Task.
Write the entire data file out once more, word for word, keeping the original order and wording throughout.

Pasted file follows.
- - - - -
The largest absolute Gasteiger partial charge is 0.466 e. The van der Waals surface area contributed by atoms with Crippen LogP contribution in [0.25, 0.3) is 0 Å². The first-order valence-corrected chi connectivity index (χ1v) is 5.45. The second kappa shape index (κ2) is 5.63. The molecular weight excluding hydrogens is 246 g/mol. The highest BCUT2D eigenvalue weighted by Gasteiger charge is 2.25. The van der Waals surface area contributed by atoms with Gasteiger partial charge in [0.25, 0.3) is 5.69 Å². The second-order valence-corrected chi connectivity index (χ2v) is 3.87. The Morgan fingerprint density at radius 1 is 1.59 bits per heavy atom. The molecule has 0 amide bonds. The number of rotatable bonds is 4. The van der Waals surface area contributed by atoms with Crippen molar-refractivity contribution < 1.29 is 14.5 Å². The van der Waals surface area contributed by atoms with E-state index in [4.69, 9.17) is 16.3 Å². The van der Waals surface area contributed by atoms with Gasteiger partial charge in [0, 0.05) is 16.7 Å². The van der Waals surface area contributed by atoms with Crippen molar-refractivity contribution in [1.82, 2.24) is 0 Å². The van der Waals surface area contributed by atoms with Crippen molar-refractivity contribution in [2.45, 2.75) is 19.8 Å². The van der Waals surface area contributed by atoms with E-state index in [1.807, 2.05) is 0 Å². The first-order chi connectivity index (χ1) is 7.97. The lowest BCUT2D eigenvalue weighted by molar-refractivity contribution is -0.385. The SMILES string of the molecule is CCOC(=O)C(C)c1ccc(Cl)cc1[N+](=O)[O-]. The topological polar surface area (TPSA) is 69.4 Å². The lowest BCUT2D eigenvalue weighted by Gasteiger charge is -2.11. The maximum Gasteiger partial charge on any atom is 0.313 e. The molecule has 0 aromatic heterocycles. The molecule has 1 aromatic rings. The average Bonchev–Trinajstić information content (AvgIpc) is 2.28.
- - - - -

The largest absolute Gasteiger partial charge is 0.466 e. The van der Waals surface area contributed by atoms with Crippen LogP contribution in [0.25, 0.3) is 0 Å². The first-order valence-corrected chi connectivity index (χ1v) is 5.45. The second kappa shape index (κ2) is 5.63. The molecular weight excluding hydrogens is 246 g/mol. The highest BCUT2D eigenvalue weighted by Gasteiger charge is 2.25. The van der Waals surface area contributed by atoms with Gasteiger partial charge in [0.25, 0.3) is 5.69 Å². The second-order valence-corrected chi connectivity index (χ2v) is 3.87. The Morgan fingerprint density at radius 1 is 1.59 bits per heavy atom. The molecule has 0 amide bonds. The number of rotatable bonds is 4. The van der Waals surface area contributed by atoms with Crippen molar-refractivity contribution < 1.29 is 14.5 Å². The van der Waals surface area contributed by atoms with E-state index in [4.69, 9.17) is 16.3 Å². The van der Waals surface area contributed by atoms with Gasteiger partial charge in [0, 0.05) is 16.7 Å². The van der Waals surface area contributed by atoms with Crippen molar-refractivity contribution in [1.82, 2.24) is 0 Å². The van der Waals surface area contributed by atoms with Crippen molar-refractivity contribution in [2.45, 2.75) is 19.8 Å². The van der Waals surface area contributed by atoms with E-state index in [1.807, 2.05) is 0 Å². The first-order chi connectivity index (χ1) is 7.97. The lowest BCUT2D eigenvalue weighted by molar-refractivity contribution is -0.385. The SMILES string of the molecule is CCOC(=O)C(C)c1ccc(Cl)cc1[N+](=O)[O-]. The topological polar surface area (TPSA) is 69.4 Å². The lowest BCUT2D eigenvalue weighted by Gasteiger charge is -2.11. The maximum Gasteiger partial charge on any atom is 0.313 e. The molecule has 0 aromatic heterocycles. The molecule has 1 aromatic rings. The average Bonchev–Trinajstić information content (AvgIpc) is 2.28.